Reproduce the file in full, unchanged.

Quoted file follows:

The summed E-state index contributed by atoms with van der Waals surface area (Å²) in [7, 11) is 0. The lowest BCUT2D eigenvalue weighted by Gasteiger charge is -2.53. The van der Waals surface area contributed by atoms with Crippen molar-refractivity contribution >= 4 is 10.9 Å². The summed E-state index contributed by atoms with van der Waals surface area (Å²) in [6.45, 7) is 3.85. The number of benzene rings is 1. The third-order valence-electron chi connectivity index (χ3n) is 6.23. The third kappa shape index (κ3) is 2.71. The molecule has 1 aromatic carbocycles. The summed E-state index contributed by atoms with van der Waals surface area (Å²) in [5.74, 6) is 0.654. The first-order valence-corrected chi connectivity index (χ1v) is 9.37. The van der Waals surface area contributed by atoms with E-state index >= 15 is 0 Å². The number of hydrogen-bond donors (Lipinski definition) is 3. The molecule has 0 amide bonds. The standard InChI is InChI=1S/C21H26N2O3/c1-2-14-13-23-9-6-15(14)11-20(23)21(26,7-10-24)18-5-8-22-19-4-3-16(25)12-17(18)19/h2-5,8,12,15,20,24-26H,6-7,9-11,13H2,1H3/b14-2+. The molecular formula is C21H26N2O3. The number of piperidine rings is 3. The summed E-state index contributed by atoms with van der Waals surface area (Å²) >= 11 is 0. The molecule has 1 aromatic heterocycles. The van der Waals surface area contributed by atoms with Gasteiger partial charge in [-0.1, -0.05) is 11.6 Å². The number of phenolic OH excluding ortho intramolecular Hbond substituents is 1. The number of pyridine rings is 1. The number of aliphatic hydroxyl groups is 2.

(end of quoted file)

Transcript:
The summed E-state index contributed by atoms with van der Waals surface area (Å²) in [7, 11) is 0. The lowest BCUT2D eigenvalue weighted by Gasteiger charge is -2.53. The van der Waals surface area contributed by atoms with Crippen molar-refractivity contribution >= 4 is 10.9 Å². The summed E-state index contributed by atoms with van der Waals surface area (Å²) in [6.45, 7) is 3.85. The number of benzene rings is 1. The third-order valence-electron chi connectivity index (χ3n) is 6.23. The third kappa shape index (κ3) is 2.71. The molecule has 1 aromatic carbocycles. The summed E-state index contributed by atoms with van der Waals surface area (Å²) in [5.74, 6) is 0.654. The first-order valence-corrected chi connectivity index (χ1v) is 9.37. The van der Waals surface area contributed by atoms with E-state index >= 15 is 0 Å². The number of hydrogen-bond donors (Lipinski definition) is 3. The molecule has 0 amide bonds. The standard InChI is InChI=1S/C21H26N2O3/c1-2-14-13-23-9-6-15(14)11-20(23)21(26,7-10-24)18-5-8-22-19-4-3-16(25)12-17(18)19/h2-5,8,12,15,20,24-26H,6-7,9-11,13H2,1H3/b14-2+. The molecular formula is C21H26N2O3. The number of piperidine rings is 3. The summed E-state index contributed by atoms with van der Waals surface area (Å²) >= 11 is 0. The molecule has 1 aromatic heterocycles. The van der Waals surface area contributed by atoms with Gasteiger partial charge in [-0.1, -0.05) is 11.6 Å². The number of phenolic OH excluding ortho intramolecular Hbond substituents is 1. The number of pyridine rings is 1. The number of aliphatic hydroxyl groups is 2.